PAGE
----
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Thread: color differences in image - Windows Explorer vs. Photo Viewer

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    color differences in image - Windows Explorer vs. Photo Viewer

    Hi while viewing jpeg images taken with my canon point and shoot, in Windows 7 when I preview the image using the file explorer, in the preview pane the colors look nice and vibrant. When I double click and load the image using the default Windows Photo Viewer, the image saturation decreases and looks different. I also notice that this happens when I load it in Photoshop Elements. Why does this happen? Do I have something set incorrectly on my computer?
    Thanks



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    anyone? any ideas?

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    Windows explorer is not a color managed application. The photo viewer and elements are. Make sure they are opening in the same colorspace that your image is shot in. Elements and photoviewer should be what will actually print. Explorer is a crap shoot.
    Canon FanGirl Extraordinaire

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    There's a few colour management issues here. Basically it boils down to one of two things, ... or both things working together to really screw you up.

    a) You have a non-standard monitor. One application knows this, and the other one doesn't. This typically manifests itself as the ignorant applications showing a picture MORE saturated than it really should be.
    b) You have an image with a non-standard colour space. One application knows this and the other ignores it. This typically manifests itself as the ignorant application showing a picture LESS saturated than it really should be.

    Out of all the applications here Photoshop is likely the cleverest so let me ask you something, what monitor do you have? If you have a wide gamut monitor, join the club, half the things you look at won't be right and can't be fixed by anything other than using colour managed applications. If you don't have a wide gamut monitor there's likely a windows flaw.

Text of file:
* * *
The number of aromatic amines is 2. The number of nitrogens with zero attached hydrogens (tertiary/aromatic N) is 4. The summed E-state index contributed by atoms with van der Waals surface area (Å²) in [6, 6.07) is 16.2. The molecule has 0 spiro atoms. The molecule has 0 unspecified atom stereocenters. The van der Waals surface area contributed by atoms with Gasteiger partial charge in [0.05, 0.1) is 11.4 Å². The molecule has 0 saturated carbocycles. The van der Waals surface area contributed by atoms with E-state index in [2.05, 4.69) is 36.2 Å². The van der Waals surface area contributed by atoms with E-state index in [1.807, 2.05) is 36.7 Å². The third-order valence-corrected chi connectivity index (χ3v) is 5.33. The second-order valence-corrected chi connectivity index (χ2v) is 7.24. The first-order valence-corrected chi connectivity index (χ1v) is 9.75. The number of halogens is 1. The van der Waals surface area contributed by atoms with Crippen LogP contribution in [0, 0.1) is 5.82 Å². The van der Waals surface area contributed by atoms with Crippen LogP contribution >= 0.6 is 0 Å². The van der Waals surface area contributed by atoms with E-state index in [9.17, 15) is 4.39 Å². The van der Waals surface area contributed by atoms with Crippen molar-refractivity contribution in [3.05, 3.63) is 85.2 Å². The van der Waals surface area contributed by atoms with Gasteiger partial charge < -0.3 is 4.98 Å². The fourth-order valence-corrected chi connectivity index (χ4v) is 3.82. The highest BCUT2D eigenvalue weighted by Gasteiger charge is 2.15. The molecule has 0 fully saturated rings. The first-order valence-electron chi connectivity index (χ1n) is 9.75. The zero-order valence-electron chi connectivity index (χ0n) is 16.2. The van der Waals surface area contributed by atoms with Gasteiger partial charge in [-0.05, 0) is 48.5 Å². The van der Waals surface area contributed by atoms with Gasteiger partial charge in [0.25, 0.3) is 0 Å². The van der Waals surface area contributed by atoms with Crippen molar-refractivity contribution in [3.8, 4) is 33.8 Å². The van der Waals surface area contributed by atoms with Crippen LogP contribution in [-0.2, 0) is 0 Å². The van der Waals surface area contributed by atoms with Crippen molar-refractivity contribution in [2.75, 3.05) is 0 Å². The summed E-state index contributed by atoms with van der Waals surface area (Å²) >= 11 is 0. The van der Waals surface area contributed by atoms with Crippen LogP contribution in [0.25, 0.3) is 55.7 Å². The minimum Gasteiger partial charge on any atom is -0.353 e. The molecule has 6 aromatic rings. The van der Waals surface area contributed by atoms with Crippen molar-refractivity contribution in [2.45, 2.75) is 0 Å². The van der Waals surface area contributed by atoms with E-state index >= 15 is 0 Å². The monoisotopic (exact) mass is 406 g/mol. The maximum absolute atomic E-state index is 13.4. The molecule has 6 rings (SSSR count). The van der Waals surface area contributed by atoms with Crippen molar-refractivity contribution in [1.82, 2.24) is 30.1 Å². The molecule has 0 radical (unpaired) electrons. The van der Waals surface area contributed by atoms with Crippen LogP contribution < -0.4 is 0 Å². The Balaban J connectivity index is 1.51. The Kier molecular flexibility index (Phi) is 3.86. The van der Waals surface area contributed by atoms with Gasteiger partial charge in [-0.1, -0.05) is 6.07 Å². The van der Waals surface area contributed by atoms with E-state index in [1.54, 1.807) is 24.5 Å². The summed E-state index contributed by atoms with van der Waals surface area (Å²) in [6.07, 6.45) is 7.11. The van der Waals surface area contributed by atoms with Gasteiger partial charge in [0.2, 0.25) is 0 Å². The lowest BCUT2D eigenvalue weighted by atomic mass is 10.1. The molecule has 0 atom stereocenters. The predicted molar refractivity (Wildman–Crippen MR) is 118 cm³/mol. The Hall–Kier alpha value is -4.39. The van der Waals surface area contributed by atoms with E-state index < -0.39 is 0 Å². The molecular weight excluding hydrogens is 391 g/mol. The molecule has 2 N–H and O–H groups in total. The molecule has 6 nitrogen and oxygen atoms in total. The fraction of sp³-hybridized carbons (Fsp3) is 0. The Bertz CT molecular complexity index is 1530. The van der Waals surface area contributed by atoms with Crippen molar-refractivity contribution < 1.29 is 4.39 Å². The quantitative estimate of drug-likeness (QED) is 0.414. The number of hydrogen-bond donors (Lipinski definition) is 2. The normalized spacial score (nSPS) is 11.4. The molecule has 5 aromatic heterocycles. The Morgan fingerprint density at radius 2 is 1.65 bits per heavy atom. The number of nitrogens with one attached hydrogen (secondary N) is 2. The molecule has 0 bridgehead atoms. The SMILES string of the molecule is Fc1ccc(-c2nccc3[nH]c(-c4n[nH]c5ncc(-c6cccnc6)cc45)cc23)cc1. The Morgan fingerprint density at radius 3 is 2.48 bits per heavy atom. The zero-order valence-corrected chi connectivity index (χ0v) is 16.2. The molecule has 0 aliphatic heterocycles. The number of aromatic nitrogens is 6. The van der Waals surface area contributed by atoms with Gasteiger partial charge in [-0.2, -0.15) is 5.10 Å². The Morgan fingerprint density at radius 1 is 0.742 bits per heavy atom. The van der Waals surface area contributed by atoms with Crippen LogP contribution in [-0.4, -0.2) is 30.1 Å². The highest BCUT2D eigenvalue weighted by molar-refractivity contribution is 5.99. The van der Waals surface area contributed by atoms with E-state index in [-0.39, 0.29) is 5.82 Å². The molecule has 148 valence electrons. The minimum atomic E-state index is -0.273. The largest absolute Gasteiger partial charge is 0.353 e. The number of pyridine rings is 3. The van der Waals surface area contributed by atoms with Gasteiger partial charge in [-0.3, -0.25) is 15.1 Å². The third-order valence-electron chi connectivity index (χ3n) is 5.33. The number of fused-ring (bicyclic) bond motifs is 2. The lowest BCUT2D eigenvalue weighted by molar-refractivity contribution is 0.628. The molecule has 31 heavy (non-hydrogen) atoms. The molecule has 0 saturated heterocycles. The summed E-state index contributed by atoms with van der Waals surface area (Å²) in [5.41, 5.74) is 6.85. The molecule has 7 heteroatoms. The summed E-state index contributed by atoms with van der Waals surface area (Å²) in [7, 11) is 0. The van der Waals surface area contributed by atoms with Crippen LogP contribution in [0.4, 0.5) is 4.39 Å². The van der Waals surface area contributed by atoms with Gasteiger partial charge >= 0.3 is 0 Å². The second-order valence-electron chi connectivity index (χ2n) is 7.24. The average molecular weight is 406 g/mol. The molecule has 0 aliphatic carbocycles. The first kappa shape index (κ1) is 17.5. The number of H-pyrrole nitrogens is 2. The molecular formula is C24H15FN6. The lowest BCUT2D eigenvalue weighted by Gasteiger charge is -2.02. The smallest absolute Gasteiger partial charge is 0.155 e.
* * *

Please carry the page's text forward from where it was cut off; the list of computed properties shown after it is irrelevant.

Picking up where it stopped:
Quote Originally Posted by MLeeK View Post
    Windows explorer is not a color managed application.
    Yes it is. Windows explorer obeys the embedded profiles of images in Windows 7. You're over simplifying the issue. There's nothing to say Elements isn't the one that's wrong if the windows settings are incorrect.
    "I am always satisfied with the best." -Oscar Wilde
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    Thanks for the replies.
    Regarding my monitor it is a Dell 2407WFP-HC (wide gamut). I color calibrated it as well using a Spyder 2 Express .

    The images I am viewing are jpegs from a digital camera using sRGB color space.
    How do I know then if what I am looking at is the true representation of what the original image looks like?
    Can I assume the Photoshop Elements is displaying the correct colors?

    Also is it possible to get Windows Explorer to behave like photoshop when displaying images?

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    Windows explorer won't behave like photoshop. There's nothing you can do. It's not color managed and there is no way to fix it. Gotta love microsoft!
    Make sure your photoshop is set to sRGB also and trust photoshop. If you must view in your computer view on firefox. Firefox is color managed.
    Canon FanGirl Extraordinaire

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    Quote Originally Posted by erotavlas View Post
    Thanks for the replies.